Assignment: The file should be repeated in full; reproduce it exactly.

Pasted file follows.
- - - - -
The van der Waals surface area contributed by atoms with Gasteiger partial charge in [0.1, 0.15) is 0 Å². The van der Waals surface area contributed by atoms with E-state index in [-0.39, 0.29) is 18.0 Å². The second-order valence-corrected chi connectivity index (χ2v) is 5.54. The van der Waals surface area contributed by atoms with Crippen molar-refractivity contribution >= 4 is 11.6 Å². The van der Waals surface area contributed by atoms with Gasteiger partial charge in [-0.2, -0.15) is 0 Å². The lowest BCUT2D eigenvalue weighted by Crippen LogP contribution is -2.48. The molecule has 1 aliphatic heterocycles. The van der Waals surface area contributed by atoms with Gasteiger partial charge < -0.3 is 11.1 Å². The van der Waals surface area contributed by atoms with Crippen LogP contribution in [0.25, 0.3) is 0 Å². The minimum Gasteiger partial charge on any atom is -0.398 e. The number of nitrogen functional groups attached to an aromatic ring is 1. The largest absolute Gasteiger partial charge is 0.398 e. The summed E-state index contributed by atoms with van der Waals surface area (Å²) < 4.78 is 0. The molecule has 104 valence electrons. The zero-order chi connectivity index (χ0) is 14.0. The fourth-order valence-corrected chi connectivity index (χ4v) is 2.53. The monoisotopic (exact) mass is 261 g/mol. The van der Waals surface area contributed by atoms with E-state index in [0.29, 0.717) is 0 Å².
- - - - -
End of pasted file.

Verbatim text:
The van der Waals surface area contributed by atoms with Gasteiger partial charge in [0.1, 0.15) is 0 Å². The van der Waals surface area contributed by atoms with E-state index in [-0.39, 0.29) is 18.0 Å². The second-order valence-corrected chi connectivity index (χ2v) is 5.54. The van der Waals surface area contributed by atoms with Crippen molar-refractivity contribution >= 4 is 11.6 Å². The van der Waals surface area contributed by atoms with Gasteiger partial charge in [-0.2, -0.15) is 0 Å². The lowest BCUT2D eigenvalue weighted by Crippen LogP contribution is -2.48. The molecule has 1 aliphatic heterocycles. The van der Waals surface area contributed by atoms with Gasteiger partial charge < -0.3 is 11.1 Å². The van der Waals surface area contributed by atoms with Crippen LogP contribution in [0.25, 0.3) is 0 Å². The minimum Gasteiger partial charge on any atom is -0.398 e. The number of nitrogen functional groups attached to an aromatic ring is 1. The largest absolute Gasteiger partial charge is 0.398 e. The summed E-state index contributed by atoms with van der Waals surface area (Å²) < 4.78 is 0. The molecule has 104 valence electrons. The zero-order chi connectivity index (χ0) is 14.0. The fourth-order valence-corrected chi connectivity index (χ4v) is 2.53. The monoisotopic (exact) mass is 261 g/mol. The van der Waals surface area contributed by atoms with E-state index in [0.29, 0.717) is 0 Å².